Most of the blame for our continuing high road toll has to be borne by the previous Labour-led government – because they had eight years to take action. However while the present National-led government is doing some good things in terms of road safety – it is also showing worrying signs of not being able to make some tough calls to save lives.

“The current Government is starting to take action. We’re starting to see moves made on alcohol, and driver training for example, but too hesitantly - and its road investment programme is a huge opportunity missed. The social cost of crashes sits stubbornly in the $4 – 4.6 billion range. That is far in excess of the cost of congestion to the economy, and yet that (congestion) is where all the resources are going.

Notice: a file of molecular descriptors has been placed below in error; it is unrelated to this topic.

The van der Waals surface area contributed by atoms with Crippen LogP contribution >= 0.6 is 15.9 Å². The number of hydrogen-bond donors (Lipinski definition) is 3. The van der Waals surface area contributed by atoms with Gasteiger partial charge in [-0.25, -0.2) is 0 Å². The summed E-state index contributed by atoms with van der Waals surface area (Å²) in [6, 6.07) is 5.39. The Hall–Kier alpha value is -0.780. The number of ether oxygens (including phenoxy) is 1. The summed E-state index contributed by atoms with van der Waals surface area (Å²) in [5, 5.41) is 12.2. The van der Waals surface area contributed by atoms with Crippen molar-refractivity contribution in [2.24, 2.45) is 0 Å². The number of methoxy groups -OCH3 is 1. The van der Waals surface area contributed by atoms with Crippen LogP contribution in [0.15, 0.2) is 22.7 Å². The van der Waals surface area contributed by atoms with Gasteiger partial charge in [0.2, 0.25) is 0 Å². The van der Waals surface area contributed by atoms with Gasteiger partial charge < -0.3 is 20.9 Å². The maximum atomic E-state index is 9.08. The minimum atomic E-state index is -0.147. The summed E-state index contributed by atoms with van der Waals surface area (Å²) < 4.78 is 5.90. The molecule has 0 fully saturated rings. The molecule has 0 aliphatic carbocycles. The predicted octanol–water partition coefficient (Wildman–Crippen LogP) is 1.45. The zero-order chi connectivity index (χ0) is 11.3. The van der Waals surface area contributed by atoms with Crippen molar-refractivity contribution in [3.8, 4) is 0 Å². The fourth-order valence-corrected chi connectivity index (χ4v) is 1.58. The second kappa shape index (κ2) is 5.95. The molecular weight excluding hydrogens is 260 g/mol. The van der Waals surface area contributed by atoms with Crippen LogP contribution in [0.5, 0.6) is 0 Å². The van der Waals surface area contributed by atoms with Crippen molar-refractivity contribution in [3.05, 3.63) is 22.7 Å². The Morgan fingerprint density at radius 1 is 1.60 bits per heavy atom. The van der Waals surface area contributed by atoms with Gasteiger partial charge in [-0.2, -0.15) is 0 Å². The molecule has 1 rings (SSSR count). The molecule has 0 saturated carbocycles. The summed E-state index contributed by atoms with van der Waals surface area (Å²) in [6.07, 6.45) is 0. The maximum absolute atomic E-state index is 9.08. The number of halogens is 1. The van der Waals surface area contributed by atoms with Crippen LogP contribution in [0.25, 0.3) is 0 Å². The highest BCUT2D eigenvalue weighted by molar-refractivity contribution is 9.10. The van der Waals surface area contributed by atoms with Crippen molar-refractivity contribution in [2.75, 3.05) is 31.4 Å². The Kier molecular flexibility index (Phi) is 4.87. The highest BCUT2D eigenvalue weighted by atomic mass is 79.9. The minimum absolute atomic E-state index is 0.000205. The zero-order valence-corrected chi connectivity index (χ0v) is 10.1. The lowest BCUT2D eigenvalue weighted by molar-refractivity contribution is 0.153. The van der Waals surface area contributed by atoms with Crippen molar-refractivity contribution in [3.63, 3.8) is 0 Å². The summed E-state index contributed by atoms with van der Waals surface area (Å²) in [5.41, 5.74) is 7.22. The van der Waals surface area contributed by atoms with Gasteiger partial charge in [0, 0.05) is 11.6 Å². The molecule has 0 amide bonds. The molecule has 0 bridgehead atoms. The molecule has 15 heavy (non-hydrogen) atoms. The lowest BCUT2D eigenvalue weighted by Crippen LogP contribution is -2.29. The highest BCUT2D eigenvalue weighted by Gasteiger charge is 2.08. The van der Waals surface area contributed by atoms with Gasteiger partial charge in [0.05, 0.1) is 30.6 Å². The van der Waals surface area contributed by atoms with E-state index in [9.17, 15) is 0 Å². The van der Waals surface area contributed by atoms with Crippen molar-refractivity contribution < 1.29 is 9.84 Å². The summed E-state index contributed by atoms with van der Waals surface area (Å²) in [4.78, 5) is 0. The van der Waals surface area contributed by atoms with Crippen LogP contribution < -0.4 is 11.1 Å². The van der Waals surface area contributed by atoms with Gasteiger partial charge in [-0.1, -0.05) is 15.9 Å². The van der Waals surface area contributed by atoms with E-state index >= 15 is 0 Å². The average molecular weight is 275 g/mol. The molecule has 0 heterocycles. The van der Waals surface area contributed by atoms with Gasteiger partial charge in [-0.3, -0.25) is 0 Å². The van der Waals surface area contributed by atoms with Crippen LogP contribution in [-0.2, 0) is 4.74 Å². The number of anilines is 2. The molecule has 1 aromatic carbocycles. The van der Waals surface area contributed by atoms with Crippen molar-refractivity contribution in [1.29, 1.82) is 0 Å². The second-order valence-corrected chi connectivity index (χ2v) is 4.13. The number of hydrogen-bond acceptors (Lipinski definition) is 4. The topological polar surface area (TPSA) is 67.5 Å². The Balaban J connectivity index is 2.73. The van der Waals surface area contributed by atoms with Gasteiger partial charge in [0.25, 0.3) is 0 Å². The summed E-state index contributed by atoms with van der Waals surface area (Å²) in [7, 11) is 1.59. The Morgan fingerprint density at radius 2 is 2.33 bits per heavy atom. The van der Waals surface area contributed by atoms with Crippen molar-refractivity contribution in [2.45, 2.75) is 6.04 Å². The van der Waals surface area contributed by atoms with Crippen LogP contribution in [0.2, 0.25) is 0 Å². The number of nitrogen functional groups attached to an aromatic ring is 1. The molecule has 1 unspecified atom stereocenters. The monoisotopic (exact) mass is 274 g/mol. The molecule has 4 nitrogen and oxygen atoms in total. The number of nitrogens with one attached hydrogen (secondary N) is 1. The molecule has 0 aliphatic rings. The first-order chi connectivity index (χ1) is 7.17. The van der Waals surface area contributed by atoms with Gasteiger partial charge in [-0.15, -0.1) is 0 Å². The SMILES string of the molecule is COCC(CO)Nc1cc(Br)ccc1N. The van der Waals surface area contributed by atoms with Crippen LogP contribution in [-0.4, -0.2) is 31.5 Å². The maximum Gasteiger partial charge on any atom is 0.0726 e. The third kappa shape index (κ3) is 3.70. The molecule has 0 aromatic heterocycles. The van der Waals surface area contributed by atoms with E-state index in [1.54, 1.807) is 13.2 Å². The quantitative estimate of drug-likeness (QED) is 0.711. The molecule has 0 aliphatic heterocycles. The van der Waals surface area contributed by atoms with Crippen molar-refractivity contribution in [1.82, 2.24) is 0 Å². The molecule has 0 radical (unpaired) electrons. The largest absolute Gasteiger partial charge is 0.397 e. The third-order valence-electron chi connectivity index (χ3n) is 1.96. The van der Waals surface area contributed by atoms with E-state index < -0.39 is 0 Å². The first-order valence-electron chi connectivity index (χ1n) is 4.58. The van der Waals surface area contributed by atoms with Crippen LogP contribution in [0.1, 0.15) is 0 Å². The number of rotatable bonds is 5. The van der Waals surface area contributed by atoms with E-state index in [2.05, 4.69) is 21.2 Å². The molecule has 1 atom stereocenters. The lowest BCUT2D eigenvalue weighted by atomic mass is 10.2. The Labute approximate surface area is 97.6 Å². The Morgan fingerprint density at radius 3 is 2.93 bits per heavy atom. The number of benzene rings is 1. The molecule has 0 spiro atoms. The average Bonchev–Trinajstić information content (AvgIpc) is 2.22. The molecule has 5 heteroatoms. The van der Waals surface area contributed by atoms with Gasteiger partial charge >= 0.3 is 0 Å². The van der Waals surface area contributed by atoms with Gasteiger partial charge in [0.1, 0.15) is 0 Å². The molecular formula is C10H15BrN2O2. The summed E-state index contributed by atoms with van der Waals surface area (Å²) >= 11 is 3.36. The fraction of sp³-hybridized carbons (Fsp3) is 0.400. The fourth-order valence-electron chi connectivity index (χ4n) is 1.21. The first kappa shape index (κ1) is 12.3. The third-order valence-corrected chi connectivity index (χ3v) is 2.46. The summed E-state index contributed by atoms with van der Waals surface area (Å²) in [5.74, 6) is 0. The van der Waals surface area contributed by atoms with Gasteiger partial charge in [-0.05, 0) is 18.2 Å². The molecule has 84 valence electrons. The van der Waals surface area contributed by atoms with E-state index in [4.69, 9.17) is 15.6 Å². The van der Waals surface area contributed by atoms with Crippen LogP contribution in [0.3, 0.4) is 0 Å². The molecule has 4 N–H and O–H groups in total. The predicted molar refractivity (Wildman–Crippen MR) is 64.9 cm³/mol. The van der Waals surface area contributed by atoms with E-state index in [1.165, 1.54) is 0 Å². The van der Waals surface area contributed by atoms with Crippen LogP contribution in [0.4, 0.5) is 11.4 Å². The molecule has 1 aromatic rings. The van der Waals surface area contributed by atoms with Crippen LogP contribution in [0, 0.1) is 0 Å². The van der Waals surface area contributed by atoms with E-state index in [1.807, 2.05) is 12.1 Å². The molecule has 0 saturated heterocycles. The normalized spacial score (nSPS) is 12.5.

“There is much that is good in the new Safer Journeys 2020 Strategy, especially finally adopting the Safe Systems Approach. It is great to see the official recognition that we can’t just keep blaming drivers for making mistakes, however stupid, but that system owners – lawmakers, road authorities, police, vehicle suppliers etc - all have to step up and take responsibility The thought is great – the challenge TRAFINZ poses is that we put the thoughts into action.”

Some obvious current concerns are:

The biggest is the allocation of roading investment money being largely to capacity increase and far too little for safety improvements.

The time being taken to implement announced initiatives such as the left hand turn rule. This should probably be implemented before next year’s Rugby World Cup and the large numbers of international visitors we’re expecting.